In earlier blogs I’ve talked about the structure and formatting of reports to enable managers and owners to review them properly and actually engage with them.
One of the things that I have found most regularly in my career in finance, is that most owners are managers won’t take the time or gain the understanding to review all 3 financial statements at the same time. This means profit and loss, balance sheet, and cash flow. I don’t blame them at all as without proper guidance – and in some cases translation – the inter-relationship of the three statements isn’t clear.
I learnt early on from my mentors just how important it is to review all three together. I clearly remember being schooled on the inter-relationships between items in each of the financial statements early on in my career, and how profitability, liquidity, and sustainability are key elements of the long term viability of a business.
For example looking at revenue in the profit and loss statement without looking at debtors on the balance sheet, and cash receipts on the cash flow statement, means you miss part of picture….. “It’s not a sale until the cash hits the bank” I can hear them say….
Looking at expenses without looking at the change in creditors on the balance sheet, or cash payments on the Cash flow statement is again an incomplete picture. The difference between expenses on the profit and loss statement and cash payments in the cash flow statements might be an increase in creditors on the balance sheet (still to be paid off).
Further to this items on the expense lines of the profit and loss statement may be accruals for which an invoice hasn’t been received yet.
It never ceases to feel great when an owner or CEO sees a report that is grouped into areas that make understanding much easier, and they comment on how they can now run their business with much more clarity. I have covered off in earlier blogs focusing on the profit and loss statement for formatting and structure, but this applies just as much to the balance sheet and cash flow statement.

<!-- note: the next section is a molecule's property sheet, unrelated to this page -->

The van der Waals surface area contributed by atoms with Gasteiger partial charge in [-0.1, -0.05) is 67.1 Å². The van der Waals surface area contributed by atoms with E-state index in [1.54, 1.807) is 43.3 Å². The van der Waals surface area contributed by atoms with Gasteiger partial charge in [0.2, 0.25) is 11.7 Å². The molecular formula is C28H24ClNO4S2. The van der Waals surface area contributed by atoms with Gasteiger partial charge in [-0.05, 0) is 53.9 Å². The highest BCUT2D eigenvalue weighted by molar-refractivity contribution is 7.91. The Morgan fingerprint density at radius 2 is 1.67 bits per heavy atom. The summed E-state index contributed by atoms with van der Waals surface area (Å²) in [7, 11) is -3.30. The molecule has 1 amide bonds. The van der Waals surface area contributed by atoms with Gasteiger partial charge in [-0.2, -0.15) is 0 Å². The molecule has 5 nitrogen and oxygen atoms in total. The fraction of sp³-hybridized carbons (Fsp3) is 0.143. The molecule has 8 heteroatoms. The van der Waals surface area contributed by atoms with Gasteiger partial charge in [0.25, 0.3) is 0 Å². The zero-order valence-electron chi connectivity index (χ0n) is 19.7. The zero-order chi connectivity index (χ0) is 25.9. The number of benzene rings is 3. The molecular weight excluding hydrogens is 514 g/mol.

The balance sheet should always be structured into key sections such as current and non-current assets and the same for liabilities, and equity. The cash flow statement should always be structured into sections relating to operations, financing, and investment. These can be broken down further to aid clarity if needed. Breaking out Cash-flow From Operations into Receipts From Customers, and Payments To Suppliers and Employees, and even breaking that out further into smaller groupings really aids the understandability and usefulness of the report.
Having grown up on systems where changing the reporting structure was akin to climbing a steep slippery difficult Mountain that every step could cause an unexpected avalanche of ramifications, it is a pleasant change to do it with the mere click of a button and drag of a mouse in today’s current cloud systems.
Once this structuring is done then the fun part of adding useful business analysis into your reporting begins. A key element of this is plotting your profit and loss statement, balance sheet, and cash flow statement over time, say 12 or 24 months. By doing this you can track trends in the business and understand the relationship of some lines to other lines in your report. Remember that with ratio’s, the trend, rather than the number at a point in time, is the important thing (other than lending covenants of course).
Once you add in non-financial data to the report, and use dashboards, interesting relationships such as aligning the rostering of a retail business with the busy periods of the day, the average price of each of the most popular 10 products being sold, and setting up a purchasing forecast for future periods that allows you to negotiate better pricing with suppliers, all become visible within your reports.
Once these reports are generated for the first time, it’s always a good idea to go and talk to those people in the business who can confirm the findings and relationships, and explain any anomalies. It could be what you are seeing is actually a lag effect and the action plan or conclusion drawn may differ from what it first looks like.
Either way it’s by setting up these reports and getting that extra information and challenging what you think you know that further Insights are gained.